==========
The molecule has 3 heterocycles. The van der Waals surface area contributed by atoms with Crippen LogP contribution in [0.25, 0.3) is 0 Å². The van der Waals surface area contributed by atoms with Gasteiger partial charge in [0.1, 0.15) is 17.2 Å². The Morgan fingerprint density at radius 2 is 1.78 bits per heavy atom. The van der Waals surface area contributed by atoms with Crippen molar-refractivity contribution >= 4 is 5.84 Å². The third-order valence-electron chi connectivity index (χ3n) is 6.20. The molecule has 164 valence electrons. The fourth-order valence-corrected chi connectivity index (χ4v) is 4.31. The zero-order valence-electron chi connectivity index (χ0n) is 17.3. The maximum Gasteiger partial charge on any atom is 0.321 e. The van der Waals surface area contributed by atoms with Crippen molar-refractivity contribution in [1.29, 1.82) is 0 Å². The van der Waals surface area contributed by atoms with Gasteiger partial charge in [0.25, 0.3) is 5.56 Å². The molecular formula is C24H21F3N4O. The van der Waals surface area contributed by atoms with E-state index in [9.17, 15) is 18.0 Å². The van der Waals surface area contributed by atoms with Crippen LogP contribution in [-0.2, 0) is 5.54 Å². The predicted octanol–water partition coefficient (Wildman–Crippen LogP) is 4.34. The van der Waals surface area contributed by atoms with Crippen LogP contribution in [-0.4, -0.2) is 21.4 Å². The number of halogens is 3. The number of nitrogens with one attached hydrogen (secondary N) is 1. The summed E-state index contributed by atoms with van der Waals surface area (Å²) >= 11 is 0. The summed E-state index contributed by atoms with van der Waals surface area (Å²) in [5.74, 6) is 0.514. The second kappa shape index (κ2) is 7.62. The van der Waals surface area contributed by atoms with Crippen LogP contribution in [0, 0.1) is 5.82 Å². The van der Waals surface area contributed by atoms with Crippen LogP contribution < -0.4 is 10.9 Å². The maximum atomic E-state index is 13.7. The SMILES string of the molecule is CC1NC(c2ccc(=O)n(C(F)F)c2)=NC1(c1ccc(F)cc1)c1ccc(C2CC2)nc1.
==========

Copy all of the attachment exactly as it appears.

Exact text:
The molecule has 3 heterocycles. The van der Waals surface area contributed by atoms with Crippen LogP contribution in [0.25, 0.3) is 0 Å². The van der Waals surface area contributed by atoms with Gasteiger partial charge in [0.1, 0.15) is 17.2 Å². The Morgan fingerprint density at radius 2 is 1.78 bits per heavy atom. The van der Waals surface area contributed by atoms with Crippen molar-refractivity contribution >= 4 is 5.84 Å². The third-order valence-electron chi connectivity index (χ3n) is 6.20. The molecule has 164 valence electrons. The fourth-order valence-corrected chi connectivity index (χ4v) is 4.31. The zero-order valence-electron chi connectivity index (χ0n) is 17.3. The maximum Gasteiger partial charge on any atom is 0.321 e. The van der Waals surface area contributed by atoms with Crippen molar-refractivity contribution in [1.29, 1.82) is 0 Å². The van der Waals surface area contributed by atoms with Gasteiger partial charge in [0.25, 0.3) is 5.56 Å². The molecular formula is C24H21F3N4O. The van der Waals surface area contributed by atoms with E-state index in [9.17, 15) is 18.0 Å². The van der Waals surface area contributed by atoms with Crippen LogP contribution in [-0.2, 0) is 5.54 Å². The predicted octanol–water partition coefficient (Wildman–Crippen LogP) is 4.34. The van der Waals surface area contributed by atoms with Crippen LogP contribution in [-0.4, -0.2) is 21.4 Å². The number of halogens is 3. The number of nitrogens with one attached hydrogen (secondary N) is 1. The summed E-state index contributed by atoms with van der Waals surface area (Å²) >= 11 is 0. The summed E-state index contributed by atoms with van der Waals surface area (Å²) in [5.74, 6) is 0.514. The second kappa shape index (κ2) is 7.62. The van der Waals surface area contributed by atoms with Crippen LogP contribution in [0, 0.1) is 5.82 Å². The van der Waals surface area contributed by atoms with Crippen LogP contribution < -0.4 is 10.9 Å². The maximum atomic E-state index is 13.7. The SMILES string of the molecule is CC1NC(c2ccc(=O)n(C(F)F)c2)=NC1(c1ccc(F)cc1)c1ccc(C2CC2)nc1.